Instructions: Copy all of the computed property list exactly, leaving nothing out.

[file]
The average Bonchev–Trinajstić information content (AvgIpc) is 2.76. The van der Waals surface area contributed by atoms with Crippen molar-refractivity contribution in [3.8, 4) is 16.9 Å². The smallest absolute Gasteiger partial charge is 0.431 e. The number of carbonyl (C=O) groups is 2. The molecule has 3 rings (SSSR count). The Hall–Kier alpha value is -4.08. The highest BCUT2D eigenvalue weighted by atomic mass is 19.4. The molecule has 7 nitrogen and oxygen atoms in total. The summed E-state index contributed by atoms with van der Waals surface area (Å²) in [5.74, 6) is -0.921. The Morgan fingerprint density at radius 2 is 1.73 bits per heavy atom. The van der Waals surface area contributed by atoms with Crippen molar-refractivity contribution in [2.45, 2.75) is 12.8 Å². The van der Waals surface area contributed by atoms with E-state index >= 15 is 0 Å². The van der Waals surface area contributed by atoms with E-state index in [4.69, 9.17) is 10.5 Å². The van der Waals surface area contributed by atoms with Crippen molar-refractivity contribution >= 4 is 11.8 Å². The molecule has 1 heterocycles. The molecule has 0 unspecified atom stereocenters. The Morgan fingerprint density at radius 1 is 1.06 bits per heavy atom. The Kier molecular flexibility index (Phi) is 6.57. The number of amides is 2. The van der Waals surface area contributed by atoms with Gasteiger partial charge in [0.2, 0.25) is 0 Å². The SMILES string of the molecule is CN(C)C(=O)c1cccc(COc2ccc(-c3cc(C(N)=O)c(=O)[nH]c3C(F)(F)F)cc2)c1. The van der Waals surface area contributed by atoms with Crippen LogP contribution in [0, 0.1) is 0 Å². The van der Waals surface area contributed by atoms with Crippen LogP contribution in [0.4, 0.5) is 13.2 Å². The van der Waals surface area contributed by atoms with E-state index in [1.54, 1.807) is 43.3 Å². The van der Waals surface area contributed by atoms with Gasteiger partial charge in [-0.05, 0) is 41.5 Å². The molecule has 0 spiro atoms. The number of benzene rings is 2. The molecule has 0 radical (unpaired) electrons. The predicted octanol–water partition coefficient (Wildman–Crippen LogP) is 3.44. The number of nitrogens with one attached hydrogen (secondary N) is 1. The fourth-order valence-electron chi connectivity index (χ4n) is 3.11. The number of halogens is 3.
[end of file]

The average Bonchev–Trinajstić information content (AvgIpc) is 2.76. The van der Waals surface area contributed by atoms with Crippen molar-refractivity contribution in [3.8, 4) is 16.9 Å². The smallest absolute Gasteiger partial charge is 0.431 e. The number of carbonyl (C=O) groups is 2. The molecule has 3 rings (SSSR count). The Hall–Kier alpha value is -4.08. The highest BCUT2D eigenvalue weighted by atomic mass is 19.4. The molecule has 7 nitrogen and oxygen atoms in total. The summed E-state index contributed by atoms with van der Waals surface area (Å²) in [5.74, 6) is -0.921. The Morgan fingerprint density at radius 2 is 1.73 bits per heavy atom. The van der Waals surface area contributed by atoms with Crippen molar-refractivity contribution in [2.45, 2.75) is 12.8 Å². The van der Waals surface area contributed by atoms with E-state index >= 15 is 0 Å². The van der Waals surface area contributed by atoms with E-state index in [4.69, 9.17) is 10.5 Å². The van der Waals surface area contributed by atoms with Crippen molar-refractivity contribution >= 4 is 11.8 Å². The molecule has 1 heterocycles. The molecule has 0 unspecified atom stereocenters. The Morgan fingerprint density at radius 1 is 1.06 bits per heavy atom. The Kier molecular flexibility index (Phi) is 6.57. The number of amides is 2. The van der Waals surface area contributed by atoms with Gasteiger partial charge in [0.2, 0.25) is 0 Å². The SMILES string of the molecule is CN(C)C(=O)c1cccc(COc2ccc(-c3cc(C(N)=O)c(=O)[nH]c3C(F)(F)F)cc2)c1. The van der Waals surface area contributed by atoms with Crippen LogP contribution in [0, 0.1) is 0 Å². The van der Waals surface area contributed by atoms with Crippen LogP contribution in [0.4, 0.5) is 13.2 Å². The van der Waals surface area contributed by atoms with E-state index in [1.54, 1.807) is 43.3 Å². The van der Waals surface area contributed by atoms with Gasteiger partial charge in [-0.05, 0) is 41.5 Å². The molecule has 0 spiro atoms. The number of benzene rings is 2. The molecule has 0 radical (unpaired) electrons. The predicted octanol–water partition coefficient (Wildman–Crippen LogP) is 3.44. The number of nitrogens with one attached hydrogen (secondary N) is 1. The fourth-order valence-electron chi connectivity index (χ4n) is 3.11. The number of halogens is 3.